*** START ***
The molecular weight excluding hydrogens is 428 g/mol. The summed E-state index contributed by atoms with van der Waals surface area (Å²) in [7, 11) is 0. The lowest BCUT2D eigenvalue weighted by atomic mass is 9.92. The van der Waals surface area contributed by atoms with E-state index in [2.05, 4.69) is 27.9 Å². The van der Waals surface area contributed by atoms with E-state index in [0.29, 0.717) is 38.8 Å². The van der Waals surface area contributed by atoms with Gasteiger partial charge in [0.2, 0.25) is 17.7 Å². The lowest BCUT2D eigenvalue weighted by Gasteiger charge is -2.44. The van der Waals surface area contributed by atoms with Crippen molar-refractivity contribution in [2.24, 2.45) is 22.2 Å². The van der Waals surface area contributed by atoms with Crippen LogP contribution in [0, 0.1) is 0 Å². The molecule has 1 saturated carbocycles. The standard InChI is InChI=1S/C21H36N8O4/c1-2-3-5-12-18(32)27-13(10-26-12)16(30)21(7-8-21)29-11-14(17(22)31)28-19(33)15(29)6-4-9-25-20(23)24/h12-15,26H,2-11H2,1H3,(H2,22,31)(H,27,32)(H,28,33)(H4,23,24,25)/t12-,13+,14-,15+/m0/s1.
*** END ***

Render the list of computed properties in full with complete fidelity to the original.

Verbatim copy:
The molecular weight excluding hydrogens is 428 g/mol. The summed E-state index contributed by atoms with van der Waals surface area (Å²) in [7, 11) is 0. The lowest BCUT2D eigenvalue weighted by atomic mass is 9.92. The van der Waals surface area contributed by atoms with E-state index in [2.05, 4.69) is 27.9 Å². The van der Waals surface area contributed by atoms with E-state index in [0.29, 0.717) is 38.8 Å². The van der Waals surface area contributed by atoms with Gasteiger partial charge in [0.2, 0.25) is 17.7 Å². The lowest BCUT2D eigenvalue weighted by Gasteiger charge is -2.44. The van der Waals surface area contributed by atoms with Crippen molar-refractivity contribution in [2.24, 2.45) is 22.2 Å². The van der Waals surface area contributed by atoms with Crippen LogP contribution in [0, 0.1) is 0 Å². The molecule has 1 saturated carbocycles. The standard InChI is InChI=1S/C21H36N8O4/c1-2-3-5-12-18(32)27-13(10-26-12)16(30)21(7-8-21)29-11-14(17(22)31)28-19(33)15(29)6-4-9-25-20(23)24/h12-15,26H,2-11H2,1H3,(H2,22,31)(H,27,32)(H,28,33)(H4,23,24,25)/t12-,13+,14-,15+/m0/s1.